"This strategy includes everything - upstream, downstream, global assets, and they have gotten value for the assets," said Fadel Gheit, an analyst with Oppenheimer & Co. "It has reshaped the company portfolio like no other company I have covered."

The divestment strategy began in mid-June 2010, when BP was faced with funding a $20 billion trust it set up to pay expenses related to the April 2010 Gulf of Mexico oil spill, which followed the blowout of BP's Macondo well.

A significant portion of the divestments have been in the exploration-production arena.

Sales have included all its upstream interests in Colombia, Venezuela and Vietnam, and a range of assets in the North Sea, Canada and the United States.

In June it began production at the Galapagos development, a deep-water project 140 miles southeast of New Orleans that is tied to the Na Kika platform.

BP also is trimming its refinery portfolio, having recently sold the Carson, Calif., facility for $1.2 billion. Analysts endorsed BP's decision to focus on its refineries in the northern United States, which can process Canadian oil sands crude.

But some view the potential sale of its Texas City refinery as more of a challenge, because of its size and its history of maintenance issues and fatalities, including the 2005 explosion that killed 15 workers.

BP also recently announced that after a history of royalty, tax and legal issues, it plans to sell its half interest in TNK-BP, a Russian joint venture oil company. Alfa Access Renova, a Russian consortium that owns the other 50 percent, has expressed interest in buying BP's share, as has Rosneft, Russia's state-owned oil company.




While BP is selling some of their Gulf assets they plan on drilling their black hearts out in our precious Gulf for the foreseeable future. Why anyone with a single firing brain neuron thinks that BP is even remotely qualified to take on the grown-up responsibility of deepwater drilling is beyond my ken. I suspect that it is a matter of when not if there will come a day when we won't come to regret not sending BP packing after multiple demonstrations of their greed and willful incompetence.

BP Said to Seek $7.9 Billion Selling Gulf of Mexico Fields

Aug 14, 2012 6:23 PM CT
BP Plc (BP/) is seeking as much as $7.9 billion before tax payments for a group of Gulf of Mexico oilfields as it unloads assets following its 2010 spill in the region, two people with knowledge of the matter said.

BP Plc Chief Executive Officer Bob Dudley plans to sell $38 billion of assets by the end of next year, shrinking BP after the accident at its Macondo well, the worst offshore spill in U.S. history, wiped out a third of its market value.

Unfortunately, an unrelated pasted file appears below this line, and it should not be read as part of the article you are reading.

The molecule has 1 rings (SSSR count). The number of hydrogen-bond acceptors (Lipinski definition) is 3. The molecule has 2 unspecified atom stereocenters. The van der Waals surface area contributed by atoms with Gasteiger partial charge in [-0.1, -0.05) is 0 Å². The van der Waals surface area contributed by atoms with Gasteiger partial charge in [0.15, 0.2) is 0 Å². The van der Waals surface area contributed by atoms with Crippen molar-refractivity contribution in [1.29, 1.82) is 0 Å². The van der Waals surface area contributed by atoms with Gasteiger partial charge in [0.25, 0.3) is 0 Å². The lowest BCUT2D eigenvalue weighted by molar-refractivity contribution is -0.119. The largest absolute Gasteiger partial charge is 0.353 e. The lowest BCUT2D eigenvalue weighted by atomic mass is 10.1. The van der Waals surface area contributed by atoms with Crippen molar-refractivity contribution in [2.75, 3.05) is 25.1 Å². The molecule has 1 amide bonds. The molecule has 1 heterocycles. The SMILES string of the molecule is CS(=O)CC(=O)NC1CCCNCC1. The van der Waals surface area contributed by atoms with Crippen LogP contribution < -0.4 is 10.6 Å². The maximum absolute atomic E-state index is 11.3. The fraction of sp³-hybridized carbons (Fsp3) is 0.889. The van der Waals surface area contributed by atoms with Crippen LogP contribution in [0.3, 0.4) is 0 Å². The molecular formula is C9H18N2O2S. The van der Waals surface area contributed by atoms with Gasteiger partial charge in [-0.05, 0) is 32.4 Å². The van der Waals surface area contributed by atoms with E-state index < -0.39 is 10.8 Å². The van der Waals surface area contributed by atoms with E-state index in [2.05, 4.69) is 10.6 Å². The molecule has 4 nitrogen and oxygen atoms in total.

The oil producer, Europe’s biggest after Royal Dutch Shell Plc (RDSA), has prepared preliminary information for prospective buyers of assets including the Horn Mountain, Holstein, Diana Hoover and Ram Powell fields, said the people, who asked not to be identified because the sale process is confidential.

Chief Executive Officer Bob Dudley plans to sell $38 billion of assets by the end of next year, shrinking BP after the accident at its Macondo well, the worst offshore spill in U.S. history, wiped out a third of its market value. The London- based company said in May that it plans to sell some “non- strategic” assets in the Gulf.

“But no one should confuse our effort to sell these older, non-strategic assets, which we announced months ago, with our ongoing commitment to the Gulf of Mexico,” he said. BP intends to continue investing at least $4 billion annually in the Gulf over the next decade, Clanton said in the e-mail.

BP’s output in the Gulf of Mexico is some of the most profitable in its portfolio, and Dudley has said he wants to focus more on the production hubs of the Thunder Horse, Atlantis, Mad Dog and Na Kika fields. The company has six rigs working in the region and plans to have eight by the end of the year, the most ever.

Two of the fields being sold by BP, Holstein and Horn Mountain, are already operating, and two are still in development, the people said. Bidders are likely to include U.S. companies such as Chevron Corp. (CVX) and Exxon Mobil Corp. (XOM), and it’s unlikely that all the fields will go to one buyer, one of the people said.




I'm sure the people of Brazil will breathe a sigh of relief when BP finds a buyer. The thought of BP operating anything that the American Petroleum Institute considers to be "extremely complex" is nothing short of horrifying.
Fuel Fix » BP rumored to have Brazilian oil field on the sale block
Posted on August 24, 2012 at 12:00 pm

BP may be looking to sell its only Brazilian producing oil field, Brazilian newspaper Valor Economico reported on Friday.

BP currently operates Polvo, a field close to the coast of Rio de Janeiro, with a 60 percent stake. Maersk owns the other 40 percent share. The sale would be part of a $38 billion divestment strategy that BP announced in 2010, following the Deepwater Horizon oil spill.

Analysts say that the potential sale is probably due to Polvo’s low production and the complexity of the well, which the American Petroleum Institute has rated as extremely complex.

“The field, which has been in production for five years, has struggled to meet growth targets, given compartmentalized reservoirs and complex carbonate geology,” wrote Tudor Pickering in an analyst’s report.

ou are in the current Gulf Watchers BP Catastrophe - AUV #595. ROV #594 is here.



Follow the Gulf Watchers tag by going clicking on the heart next to the Gulf Watchers tag at the bottom of this diary. Follow the Gulf Watchers Group by going here and clicking on the heart next to where it says "Follow" in the Gulf Watchers Group profile on the right. You will have to scroll down a little to see the profile. Bookmark this link to find the latest Gulf Watchers diaries.

Gulf Watchers Diaries will be posted on every other Tuesday afternoon.

Part one of the digest of diaries is here and part two is here.

Please be kind to kossacks with bandwidth issues. Please do not post images or videos. Again, many thanks for this.

Originally posted to Gulf Watchers Group on Tue Aug 28, 2012 at 01:30 PM PDT.

Also republished by Barriers and Bridges and Climate Change SOS.